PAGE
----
A Kitchen Remodel 1: Tongue-and-Groove Flooring

Last spring, flush with my tax stimulus money and tax refund burning a hole in our pockets, my wife and I decided to replace the 15-year old contractor-grade carpeting in our living room with hardwood.  After researching and looking at floors at several vendors and suppliers, we settled on a ¾” tongue-and-groove Bella Wood prefinished Brazilian Teak hardwood from Lumber Liquidators.

There were a number of reasons for this choice.  At the time, I was practically addicted to HGTV and it seemed like every renovation documented on that show featured Bella Wood products from Lumber Liquidators.  Second, while my wife has always wanted a cherry-wood kitchen, we chose the Teak because though it looks similar to natural cherry, it is much harder than cherry. We were concerned that grandkids and their dogs would be hard on a softer floor.

Of course, the project snowballed and my wife and I decided to extend the floor into the adjoining kitchen (replacing a dingy 15 year-old contractor-grade vinyl flooring and reducing the number of disparate floor surfaces by one. ) We resisted ripping up the narrow light oak flooring in the entry, but still blew the preliminary budget when we more than doubled the initial square footage.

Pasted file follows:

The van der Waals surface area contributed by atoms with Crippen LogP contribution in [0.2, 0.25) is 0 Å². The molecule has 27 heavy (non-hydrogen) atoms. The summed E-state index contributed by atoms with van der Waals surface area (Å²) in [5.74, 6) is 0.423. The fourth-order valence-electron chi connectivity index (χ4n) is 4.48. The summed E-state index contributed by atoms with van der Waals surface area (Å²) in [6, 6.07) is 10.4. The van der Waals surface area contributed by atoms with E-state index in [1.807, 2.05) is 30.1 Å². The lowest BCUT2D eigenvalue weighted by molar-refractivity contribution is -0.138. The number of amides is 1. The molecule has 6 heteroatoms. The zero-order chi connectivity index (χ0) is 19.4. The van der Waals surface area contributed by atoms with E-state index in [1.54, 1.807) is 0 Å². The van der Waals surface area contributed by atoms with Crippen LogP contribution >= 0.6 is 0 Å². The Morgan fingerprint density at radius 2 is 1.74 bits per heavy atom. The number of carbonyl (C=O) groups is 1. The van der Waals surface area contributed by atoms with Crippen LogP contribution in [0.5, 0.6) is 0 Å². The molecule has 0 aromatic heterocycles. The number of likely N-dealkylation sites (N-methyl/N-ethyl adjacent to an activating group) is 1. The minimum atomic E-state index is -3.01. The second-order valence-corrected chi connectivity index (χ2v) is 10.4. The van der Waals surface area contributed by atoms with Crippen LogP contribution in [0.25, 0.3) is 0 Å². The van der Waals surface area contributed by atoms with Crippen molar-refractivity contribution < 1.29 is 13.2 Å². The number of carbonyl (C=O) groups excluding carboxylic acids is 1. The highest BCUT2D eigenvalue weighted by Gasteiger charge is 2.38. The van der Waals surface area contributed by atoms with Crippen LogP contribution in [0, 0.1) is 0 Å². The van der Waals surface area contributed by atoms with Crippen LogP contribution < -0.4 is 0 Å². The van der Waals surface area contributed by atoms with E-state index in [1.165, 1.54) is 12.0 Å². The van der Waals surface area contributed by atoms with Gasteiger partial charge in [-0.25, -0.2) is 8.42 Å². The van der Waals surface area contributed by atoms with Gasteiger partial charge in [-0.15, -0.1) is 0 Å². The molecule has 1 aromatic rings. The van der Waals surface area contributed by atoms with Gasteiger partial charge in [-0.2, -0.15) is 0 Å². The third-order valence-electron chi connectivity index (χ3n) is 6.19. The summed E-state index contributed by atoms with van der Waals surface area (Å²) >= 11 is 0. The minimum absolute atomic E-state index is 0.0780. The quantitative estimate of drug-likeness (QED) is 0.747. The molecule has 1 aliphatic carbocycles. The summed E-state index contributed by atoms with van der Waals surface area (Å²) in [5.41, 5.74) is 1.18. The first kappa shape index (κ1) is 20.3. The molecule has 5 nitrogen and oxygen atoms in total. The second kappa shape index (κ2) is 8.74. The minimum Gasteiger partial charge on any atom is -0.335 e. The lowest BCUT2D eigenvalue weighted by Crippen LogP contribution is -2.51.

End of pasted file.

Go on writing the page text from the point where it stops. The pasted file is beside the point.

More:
I picked up the flooring in mid-May (just in time for the onset of the summer hiatus that educators are accustomed to (so long as they are not doing summer theatre or teaching summer school).

The ¾ “ tongue & groove flooring requires a couple of special tools.  One tool that I needed to use to blind-nail (well, actually staple) the flooring was a flooring stapler.  I found a Bostitch Mk III flooring stapler at a local supply store. This tool allowed me to fire a 2” long ½” crown 15-1/2 gauge staples through the tongues of each course of boards.

The Campbell-Hausfeld 2-gallon air compressor that I bought several years ago to keep air in my automobile tires was sufficient to drive the tool.

When I was preparing to install the flooring, I was faced with a dilemma concerning the floor vents.  I didn’t like the idea of sticking the contractor-grade floor vents that I had back into this new floor.  Unfortunately, the folks at Lumber Liquidators couldn’t hook me up with the wooden vents of the size that I needed, so I went online and found some flush-mount unfinished oak vents at Ennospace.com.    I was quite pleased with the result after a bit of stain and polyurethane.

I did the installation one adjacent section at a time, moving furniture, kitchen cabinets and appliances as I went.  I wanted to make sure that the flooring extended beneath the kitchen cabinets and appliances in case we ever made alterations to the kitchen cabinets.  As a result, the whole floor installation took about 3 ½ weeks.  It was a lot of work, but quite satisfying.

Although I made sure to bring the flooring inside, open the boxes and restack the flooring and allowed it to acclimatize in the space for 5 or 6 days, and took pains to install the courses of flooring snug to the preceding course I have noted that a few joints appear to have opened up over the past 9 months.  My guess is that the moisture content of the flooring was a bit high and the gaps have opened due to shrinkage.

The other thing of note is that contrary to my HGTV heroes, who seem to be able to gut and refurbish an entire home in 3 days, my latest handyman project took considerably longer

That’s enough for now! Have fun!  Be safe!

SJM

 

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